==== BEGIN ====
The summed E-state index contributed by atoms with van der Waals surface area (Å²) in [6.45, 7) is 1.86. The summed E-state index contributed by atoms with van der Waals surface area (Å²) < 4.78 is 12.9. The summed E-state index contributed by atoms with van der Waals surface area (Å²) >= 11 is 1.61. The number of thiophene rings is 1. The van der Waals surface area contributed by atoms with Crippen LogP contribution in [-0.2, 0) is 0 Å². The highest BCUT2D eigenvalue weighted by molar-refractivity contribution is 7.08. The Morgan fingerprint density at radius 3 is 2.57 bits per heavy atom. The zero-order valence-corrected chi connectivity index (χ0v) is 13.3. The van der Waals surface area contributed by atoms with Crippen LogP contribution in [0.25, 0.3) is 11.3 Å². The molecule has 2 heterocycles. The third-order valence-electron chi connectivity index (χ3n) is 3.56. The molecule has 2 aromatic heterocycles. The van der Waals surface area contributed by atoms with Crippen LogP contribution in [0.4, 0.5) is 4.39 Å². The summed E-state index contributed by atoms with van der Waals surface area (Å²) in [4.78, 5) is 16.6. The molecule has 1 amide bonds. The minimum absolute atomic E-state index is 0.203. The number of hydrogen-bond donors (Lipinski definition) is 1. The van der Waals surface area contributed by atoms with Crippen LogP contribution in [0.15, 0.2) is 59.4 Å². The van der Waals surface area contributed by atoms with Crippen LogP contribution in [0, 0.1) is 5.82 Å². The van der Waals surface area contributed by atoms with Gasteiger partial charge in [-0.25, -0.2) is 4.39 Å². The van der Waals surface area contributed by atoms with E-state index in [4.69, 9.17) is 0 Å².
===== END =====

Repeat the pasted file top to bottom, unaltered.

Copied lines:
The summed E-state index contributed by atoms with van der Waals surface area (Å²) in [6.45, 7) is 1.86. The summed E-state index contributed by atoms with van der Waals surface area (Å²) < 4.78 is 12.9. The summed E-state index contributed by atoms with van der Waals surface area (Å²) >= 11 is 1.61. The number of thiophene rings is 1. The van der Waals surface area contributed by atoms with Crippen LogP contribution in [-0.2, 0) is 0 Å². The highest BCUT2D eigenvalue weighted by molar-refractivity contribution is 7.08. The Morgan fingerprint density at radius 3 is 2.57 bits per heavy atom. The zero-order valence-corrected chi connectivity index (χ0v) is 13.3. The van der Waals surface area contributed by atoms with Crippen LogP contribution in [0.25, 0.3) is 11.3 Å². The molecule has 2 heterocycles. The third-order valence-electron chi connectivity index (χ3n) is 3.56. The molecule has 2 aromatic heterocycles. The van der Waals surface area contributed by atoms with Crippen LogP contribution in [0.4, 0.5) is 4.39 Å². The summed E-state index contributed by atoms with van der Waals surface area (Å²) in [4.78, 5) is 16.6. The molecule has 1 amide bonds. The minimum absolute atomic E-state index is 0.203. The number of hydrogen-bond donors (Lipinski definition) is 1. The van der Waals surface area contributed by atoms with Crippen LogP contribution in [0.15, 0.2) is 59.4 Å². The van der Waals surface area contributed by atoms with Crippen LogP contribution in [0, 0.1) is 5.82 Å². The van der Waals surface area contributed by atoms with Gasteiger partial charge in [-0.25, -0.2) is 4.39 Å². The van der Waals surface area contributed by atoms with E-state index in [4.69, 9.17) is 0 Å².